I’ve met a lot of riders who want to learn how to Darkslide or do backroll hand drags, but they have tried loops in the past and they are intimidated by the raw power of their kite. This is because most of these riders learned on a more powerful 5-strut freeride kite. These kites are easy to learn on, easy to jump and, while I don’t think they are hard to loop, they tend to be grunty and powerful. So anyone looking to learn easy loop-based tricks gets caught up in their own head and never tries. The Moto, being user-friendly like those kites, lacks the raw power and bar pressure, making learning loops really easy. Even for riders who have been looping for a long time, the Moto just feels at home with this style of riding. If you follow our channel, you know Blake Olsen and I are currently releasing an entire playlist focused on kiteloops. We used the Moto for a good number of shots and Blake is pretty stoked on that kite right now.

In recent years, it seems like everyone wants to be on the fastest and lightest-feeling kite, something that was more difficult to come by pre-2016. Like I mentioned, any kite that delivered was also incredibly niche and aimed at one category of riding like waves or unhooked freestyle, leaving a gap for hooked-in riders who love to jump, kiteloop and generally fly their kite actively. The Moto delivers and our team has been stoked on it.

The best trait of the kite is also its worst. It's fast with light bar pressure 


So if you watch a lot of Versus videos, you know we're huge on the trade-offs, things to consider if a kite is right or wrong for you. With more time on the water, we wanted to share what we found, hence, a review on a kite that has not been updated for the year.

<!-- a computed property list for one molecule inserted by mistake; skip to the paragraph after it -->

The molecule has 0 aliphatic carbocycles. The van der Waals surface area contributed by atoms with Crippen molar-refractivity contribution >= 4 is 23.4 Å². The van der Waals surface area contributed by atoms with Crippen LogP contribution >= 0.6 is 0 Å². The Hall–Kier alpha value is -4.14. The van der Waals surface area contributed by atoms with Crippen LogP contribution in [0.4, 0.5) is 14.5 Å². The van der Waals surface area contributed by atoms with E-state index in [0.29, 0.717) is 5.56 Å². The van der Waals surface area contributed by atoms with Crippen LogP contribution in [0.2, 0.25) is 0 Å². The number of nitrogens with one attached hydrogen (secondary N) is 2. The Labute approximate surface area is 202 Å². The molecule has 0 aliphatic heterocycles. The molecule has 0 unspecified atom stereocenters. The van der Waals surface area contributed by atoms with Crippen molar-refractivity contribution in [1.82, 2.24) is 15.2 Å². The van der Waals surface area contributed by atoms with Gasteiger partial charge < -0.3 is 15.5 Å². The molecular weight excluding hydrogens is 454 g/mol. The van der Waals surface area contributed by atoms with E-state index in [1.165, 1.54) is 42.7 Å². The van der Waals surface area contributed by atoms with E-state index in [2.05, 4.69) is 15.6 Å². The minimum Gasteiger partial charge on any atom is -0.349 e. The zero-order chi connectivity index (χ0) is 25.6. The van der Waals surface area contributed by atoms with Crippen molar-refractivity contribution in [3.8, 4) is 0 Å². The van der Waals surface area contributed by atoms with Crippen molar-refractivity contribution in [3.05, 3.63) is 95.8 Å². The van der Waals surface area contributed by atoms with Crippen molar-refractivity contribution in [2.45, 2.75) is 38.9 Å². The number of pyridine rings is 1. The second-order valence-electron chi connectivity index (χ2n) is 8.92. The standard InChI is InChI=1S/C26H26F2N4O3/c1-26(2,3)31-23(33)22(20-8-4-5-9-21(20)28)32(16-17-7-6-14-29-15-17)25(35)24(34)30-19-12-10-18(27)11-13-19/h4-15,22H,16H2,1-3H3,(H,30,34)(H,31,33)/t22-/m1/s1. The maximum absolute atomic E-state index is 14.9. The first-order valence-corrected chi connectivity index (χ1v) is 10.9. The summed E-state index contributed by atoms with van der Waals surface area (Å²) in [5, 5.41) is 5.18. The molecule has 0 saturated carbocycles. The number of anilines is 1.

The Moto is true to our original review, and hands-down the most fun kite to fly in the lineup for hooked-in riders.

There is a small trade-off to consider that happens in rare circumstances. What we learned was, for newer riders in light wind specifically, it can be easier to back-stall or hindenburg the kite.

With the light bar pressure, an inexperienced rider might be experimenting with the sheeting and oversheet the kite. This actually happens on almost any kite for new riders. I’ve seen it plenty of times while teaching lessons back in the day.

It's just easier to oversheet with the excessively light bar pressure. And remember, this only happens in the lightest of winds. I’m not trying to rip on the Moto here. We’re big on trade-offs and you almost always give something up for a benefit. For example, the FX is fast and fun, but it requires a more advanced rider. The Moto is a lot easier for beginners but, as it caters to advanced riders who want light bar pressure and a very fast kite, it's possible to make a rider error in light winds.